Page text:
Business Spotlight: Werrell Woodworks

 

If you venture into Norfolk’s quickly expanding NEON district, among its many wall murals and new restaurants, you may stumble across the inspiring workspace of Sam and Cori Werrell.

With beautiful wood pieces, comfy seating, and string lights cascading across the airy, 2,000 plus square foot warehouse, you will find this entrepreneurial husband and wife duo hard at work delivering custom art that their fans, followers, and customers can’t get enough of.

Aptly named, Werrell Woodworks is a modern home décor shop that creates art, furniture, and fixtures for modern beachy houses and the upscale modern farmhouse.

 

The Backstory

About three years ago, Cori was working full-time as a nanny, and Sam was working night shifts with UPS, getting home around midnight. Like ships passing in the night, quality time for the newlywed couple was a constant struggle.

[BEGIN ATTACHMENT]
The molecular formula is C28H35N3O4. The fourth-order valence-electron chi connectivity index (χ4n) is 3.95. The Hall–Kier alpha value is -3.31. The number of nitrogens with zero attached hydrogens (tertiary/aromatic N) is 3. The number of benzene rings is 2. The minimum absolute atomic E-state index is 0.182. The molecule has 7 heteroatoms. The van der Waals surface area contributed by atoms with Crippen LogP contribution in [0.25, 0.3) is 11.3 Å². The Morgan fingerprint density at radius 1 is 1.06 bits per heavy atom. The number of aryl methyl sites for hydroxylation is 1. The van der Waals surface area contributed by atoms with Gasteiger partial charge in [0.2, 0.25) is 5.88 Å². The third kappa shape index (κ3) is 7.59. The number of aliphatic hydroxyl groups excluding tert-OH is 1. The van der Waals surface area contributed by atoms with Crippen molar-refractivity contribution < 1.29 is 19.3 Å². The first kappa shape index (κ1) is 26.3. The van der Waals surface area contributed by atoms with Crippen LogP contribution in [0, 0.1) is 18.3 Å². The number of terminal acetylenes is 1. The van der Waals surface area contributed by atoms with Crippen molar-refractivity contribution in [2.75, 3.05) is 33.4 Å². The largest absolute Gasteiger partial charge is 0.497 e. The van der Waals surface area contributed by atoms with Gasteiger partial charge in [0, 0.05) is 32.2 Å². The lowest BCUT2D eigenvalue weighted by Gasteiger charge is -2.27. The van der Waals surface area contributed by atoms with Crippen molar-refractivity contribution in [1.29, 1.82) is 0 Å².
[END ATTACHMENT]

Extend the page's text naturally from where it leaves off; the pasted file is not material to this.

“After dating for 4 months, and an engagement of only 3 months, we were still trying to get to know each other and get in the swing of our marriage. We’d leave each other notes around the apartment, but Saturday was our only day together,” says Cori.

Around that time, Sam got resourceful when Cori mentioned wanting a piece of artwork to fill the empty space above their couch.

He sought the help of his father, a master carpenter, in a DIY project for Cori. His dad showed him how to cut the wood, how to work the angles, and how to use the equipment.

“Sam has always been creative – he played drums and traveled all over with a band in an RV, but he wasn’t handy. I’d never even seen him use a tool before,” Cori tells us.